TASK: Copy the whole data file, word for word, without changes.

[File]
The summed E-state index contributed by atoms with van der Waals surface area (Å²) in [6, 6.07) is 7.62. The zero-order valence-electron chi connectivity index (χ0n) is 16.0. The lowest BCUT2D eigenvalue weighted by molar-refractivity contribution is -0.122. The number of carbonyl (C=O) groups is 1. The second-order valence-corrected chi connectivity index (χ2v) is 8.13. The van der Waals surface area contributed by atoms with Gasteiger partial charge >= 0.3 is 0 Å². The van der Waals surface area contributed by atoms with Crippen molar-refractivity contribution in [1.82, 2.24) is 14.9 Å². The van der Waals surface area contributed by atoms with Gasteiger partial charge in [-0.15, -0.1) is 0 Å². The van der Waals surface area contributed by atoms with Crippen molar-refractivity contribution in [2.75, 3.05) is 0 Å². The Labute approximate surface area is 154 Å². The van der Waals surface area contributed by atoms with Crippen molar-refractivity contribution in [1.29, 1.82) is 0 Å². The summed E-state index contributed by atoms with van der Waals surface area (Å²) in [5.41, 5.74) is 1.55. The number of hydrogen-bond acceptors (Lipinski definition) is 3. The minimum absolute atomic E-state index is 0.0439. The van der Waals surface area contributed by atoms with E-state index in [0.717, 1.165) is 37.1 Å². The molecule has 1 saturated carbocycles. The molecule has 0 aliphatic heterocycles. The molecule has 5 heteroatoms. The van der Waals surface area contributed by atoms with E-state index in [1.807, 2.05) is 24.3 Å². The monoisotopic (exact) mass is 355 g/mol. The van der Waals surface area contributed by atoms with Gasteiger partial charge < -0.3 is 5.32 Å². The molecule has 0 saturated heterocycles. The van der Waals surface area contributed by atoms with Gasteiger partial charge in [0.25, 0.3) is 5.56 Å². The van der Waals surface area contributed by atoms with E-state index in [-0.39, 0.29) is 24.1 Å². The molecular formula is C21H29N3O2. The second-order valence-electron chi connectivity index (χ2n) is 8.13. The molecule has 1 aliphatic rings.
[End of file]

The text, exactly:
The summed E-state index contributed by atoms with van der Waals surface area (Å²) in [6, 6.07) is 7.62. The zero-order valence-electron chi connectivity index (χ0n) is 16.0. The lowest BCUT2D eigenvalue weighted by molar-refractivity contribution is -0.122. The number of carbonyl (C=O) groups is 1. The second-order valence-corrected chi connectivity index (χ2v) is 8.13. The van der Waals surface area contributed by atoms with Gasteiger partial charge >= 0.3 is 0 Å². The van der Waals surface area contributed by atoms with Crippen molar-refractivity contribution in [1.82, 2.24) is 14.9 Å². The van der Waals surface area contributed by atoms with Gasteiger partial charge in [-0.15, -0.1) is 0 Å². The van der Waals surface area contributed by atoms with Crippen molar-refractivity contribution in [2.75, 3.05) is 0 Å². The Labute approximate surface area is 154 Å². The van der Waals surface area contributed by atoms with Crippen molar-refractivity contribution in [1.29, 1.82) is 0 Å². The summed E-state index contributed by atoms with van der Waals surface area (Å²) in [5.41, 5.74) is 1.55. The number of hydrogen-bond acceptors (Lipinski definition) is 3. The minimum absolute atomic E-state index is 0.0439. The van der Waals surface area contributed by atoms with E-state index in [0.717, 1.165) is 37.1 Å². The molecule has 1 saturated carbocycles. The molecule has 0 aliphatic heterocycles. The molecule has 5 heteroatoms. The van der Waals surface area contributed by atoms with E-state index in [1.807, 2.05) is 24.3 Å². The monoisotopic (exact) mass is 355 g/mol. The van der Waals surface area contributed by atoms with Gasteiger partial charge < -0.3 is 5.32 Å². The molecule has 0 saturated heterocycles. The van der Waals surface area contributed by atoms with Gasteiger partial charge in [0.25, 0.3) is 5.56 Å². The van der Waals surface area contributed by atoms with E-state index in [-0.39, 0.29) is 24.1 Å². The molecular formula is C21H29N3O2. The second-order valence-electron chi connectivity index (χ2n) is 8.13. The molecule has 1 aliphatic rings.